Concordia's Thursday Report

Vol. 30, No.1

September 15, 2005


Welcome to 43 new hires

All “oriented” and eager to face their classes

By Barbara Black

Sean Gurd and Claudine Mangen

Sean Gurd (Classics) and Claudine Mangen (Accountancy) were among the new faculty members invited to a daylong orientation session on Aug. 23 in the Renaud Science Complex.
Photo by Kate Hutchinson

The first day is always a bit unnerving, according to Olivia Rovinescu. “Even people who’ve been teaching for 20 years get nervous on their first day.”

Imagine what it’s like when it’s your first time ever.

At an orientation session held Aug. 23 for more than 30 new hires, Rovinescu, who is director of the Centre for Teaching and Learning Services (CTLS), emphasized how crucial first impressions can be.

“Enthusiasm is what draws them in,” she said. “They can make up their minds after the first class — even after the first five minutes — whether they like you or not.”

The CTLS offers a range of services to help professors communicate their own intellectual passion to their students. These include one-on-one consultations, 15-minute video demonstrations by veteran teachers, and a range of specialized materials.

They even have the services of theatre teacher Kate Bligh, who can show inexperienced speakers some ways to improve what is, in fact, a performance in the classroom.

The CTLS runs workshops to improve teaching, open to all faculty members. They range from small groups on specific topics to an intensive five-day course design program with McGill that was highly successful last year, and will be offered again.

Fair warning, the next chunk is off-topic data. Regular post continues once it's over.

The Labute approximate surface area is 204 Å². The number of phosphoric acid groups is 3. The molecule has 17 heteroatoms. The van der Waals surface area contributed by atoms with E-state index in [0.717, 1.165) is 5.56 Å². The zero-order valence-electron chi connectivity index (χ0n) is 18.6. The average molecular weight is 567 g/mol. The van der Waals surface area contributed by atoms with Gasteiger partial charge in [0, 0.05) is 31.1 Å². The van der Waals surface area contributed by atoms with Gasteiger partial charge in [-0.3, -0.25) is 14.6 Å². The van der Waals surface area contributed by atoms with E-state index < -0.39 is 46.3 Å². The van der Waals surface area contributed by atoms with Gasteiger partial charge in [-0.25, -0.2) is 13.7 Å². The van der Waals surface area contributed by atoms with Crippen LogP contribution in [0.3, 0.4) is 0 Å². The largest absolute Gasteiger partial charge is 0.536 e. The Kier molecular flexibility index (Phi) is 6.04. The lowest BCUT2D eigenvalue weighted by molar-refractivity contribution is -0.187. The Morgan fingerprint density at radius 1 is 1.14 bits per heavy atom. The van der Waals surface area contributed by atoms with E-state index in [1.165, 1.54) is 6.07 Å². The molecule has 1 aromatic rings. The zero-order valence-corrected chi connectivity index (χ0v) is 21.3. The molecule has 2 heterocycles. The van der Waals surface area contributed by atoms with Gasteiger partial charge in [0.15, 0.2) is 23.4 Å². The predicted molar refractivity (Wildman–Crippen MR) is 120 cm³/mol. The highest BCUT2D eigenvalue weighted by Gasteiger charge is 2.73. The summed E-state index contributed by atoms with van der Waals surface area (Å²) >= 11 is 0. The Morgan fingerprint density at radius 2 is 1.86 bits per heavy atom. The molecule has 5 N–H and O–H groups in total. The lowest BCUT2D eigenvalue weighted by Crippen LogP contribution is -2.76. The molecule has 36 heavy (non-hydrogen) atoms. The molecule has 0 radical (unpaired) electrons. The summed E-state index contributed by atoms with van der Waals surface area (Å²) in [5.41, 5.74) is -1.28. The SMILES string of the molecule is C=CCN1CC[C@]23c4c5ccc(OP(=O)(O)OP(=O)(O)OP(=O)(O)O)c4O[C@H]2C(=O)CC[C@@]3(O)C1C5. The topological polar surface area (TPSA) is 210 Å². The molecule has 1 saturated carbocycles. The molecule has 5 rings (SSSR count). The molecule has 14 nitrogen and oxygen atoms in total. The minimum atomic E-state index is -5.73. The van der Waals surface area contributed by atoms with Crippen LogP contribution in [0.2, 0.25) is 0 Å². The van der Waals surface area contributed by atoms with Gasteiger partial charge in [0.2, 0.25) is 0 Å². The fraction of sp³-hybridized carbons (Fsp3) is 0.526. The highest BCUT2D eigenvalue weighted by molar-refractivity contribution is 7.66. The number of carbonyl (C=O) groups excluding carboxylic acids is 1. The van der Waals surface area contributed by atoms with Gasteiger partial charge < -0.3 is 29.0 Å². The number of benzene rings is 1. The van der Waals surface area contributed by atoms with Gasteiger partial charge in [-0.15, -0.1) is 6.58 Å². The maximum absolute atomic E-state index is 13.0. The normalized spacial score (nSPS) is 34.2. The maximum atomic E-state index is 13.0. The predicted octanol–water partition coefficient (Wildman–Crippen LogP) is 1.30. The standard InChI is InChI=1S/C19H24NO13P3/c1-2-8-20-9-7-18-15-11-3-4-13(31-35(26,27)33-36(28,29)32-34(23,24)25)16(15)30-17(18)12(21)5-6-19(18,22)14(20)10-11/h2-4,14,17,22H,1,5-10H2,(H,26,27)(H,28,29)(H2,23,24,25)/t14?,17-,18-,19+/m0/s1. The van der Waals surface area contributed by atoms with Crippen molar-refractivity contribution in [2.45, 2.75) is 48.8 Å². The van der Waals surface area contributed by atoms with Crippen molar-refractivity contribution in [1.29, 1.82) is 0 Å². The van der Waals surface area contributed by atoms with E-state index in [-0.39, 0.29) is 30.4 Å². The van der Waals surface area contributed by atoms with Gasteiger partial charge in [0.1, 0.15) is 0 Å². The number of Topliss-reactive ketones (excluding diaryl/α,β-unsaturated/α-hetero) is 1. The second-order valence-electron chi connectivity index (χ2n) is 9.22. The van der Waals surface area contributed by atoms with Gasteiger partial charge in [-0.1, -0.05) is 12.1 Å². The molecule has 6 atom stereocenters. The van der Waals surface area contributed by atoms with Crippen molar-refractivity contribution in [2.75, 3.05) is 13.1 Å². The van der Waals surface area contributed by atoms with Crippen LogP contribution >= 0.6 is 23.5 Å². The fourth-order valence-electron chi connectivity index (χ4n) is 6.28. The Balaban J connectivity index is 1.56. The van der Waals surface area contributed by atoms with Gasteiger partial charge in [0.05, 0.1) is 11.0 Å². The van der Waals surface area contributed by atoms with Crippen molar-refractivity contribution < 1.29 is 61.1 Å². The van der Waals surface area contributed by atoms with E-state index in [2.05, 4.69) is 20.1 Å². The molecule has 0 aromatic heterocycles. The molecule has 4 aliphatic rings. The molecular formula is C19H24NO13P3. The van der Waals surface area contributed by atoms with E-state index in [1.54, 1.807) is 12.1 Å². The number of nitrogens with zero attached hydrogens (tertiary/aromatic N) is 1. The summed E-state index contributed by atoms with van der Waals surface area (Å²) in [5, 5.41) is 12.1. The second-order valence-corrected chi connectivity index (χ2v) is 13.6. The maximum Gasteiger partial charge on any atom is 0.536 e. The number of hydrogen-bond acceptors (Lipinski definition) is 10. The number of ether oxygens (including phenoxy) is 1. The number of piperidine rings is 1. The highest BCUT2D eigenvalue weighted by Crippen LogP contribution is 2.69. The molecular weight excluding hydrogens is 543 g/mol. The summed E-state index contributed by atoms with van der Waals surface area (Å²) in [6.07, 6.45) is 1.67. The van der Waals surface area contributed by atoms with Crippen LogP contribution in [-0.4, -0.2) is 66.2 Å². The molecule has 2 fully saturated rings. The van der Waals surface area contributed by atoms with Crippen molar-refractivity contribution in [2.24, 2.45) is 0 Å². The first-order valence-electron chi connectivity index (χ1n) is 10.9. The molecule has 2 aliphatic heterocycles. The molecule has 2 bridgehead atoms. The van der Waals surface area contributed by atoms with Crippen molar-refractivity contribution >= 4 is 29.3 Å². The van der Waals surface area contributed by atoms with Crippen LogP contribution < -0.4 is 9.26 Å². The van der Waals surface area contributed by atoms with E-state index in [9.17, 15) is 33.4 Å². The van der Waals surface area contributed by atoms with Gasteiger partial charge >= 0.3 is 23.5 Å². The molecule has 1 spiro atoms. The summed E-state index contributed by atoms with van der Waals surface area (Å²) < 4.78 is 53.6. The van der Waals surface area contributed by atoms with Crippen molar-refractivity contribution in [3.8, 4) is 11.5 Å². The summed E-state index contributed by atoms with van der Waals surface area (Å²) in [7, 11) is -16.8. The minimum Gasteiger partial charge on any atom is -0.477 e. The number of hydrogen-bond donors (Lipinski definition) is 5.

The Centre also administers the course evaluations filled out at the end of each course by the students.

CTLS are constantly adding to their bag of tricks, and faculty members who would like to benefit from their services should go to

The orientation day included short presentations by a number of key people, starting with a welcome from incoming President Claude Lajeunesse, who joked that some of the new hires had been at Concordia longer than he had.

The speakers emphasized the importance of informing students about what constitutes plagiarism, and being sensitive to special needs.

They urged professors to be imaginative by initiating interdisciplinary research projects and international exchanges.

They also talked about the need to balance research with teaching, and professional pursuits with an enriching personal life.

After the session, the organizers in the CTLS said they were encouraged by the energy and optimism of the new faculty members, who seemed keen for the challenge.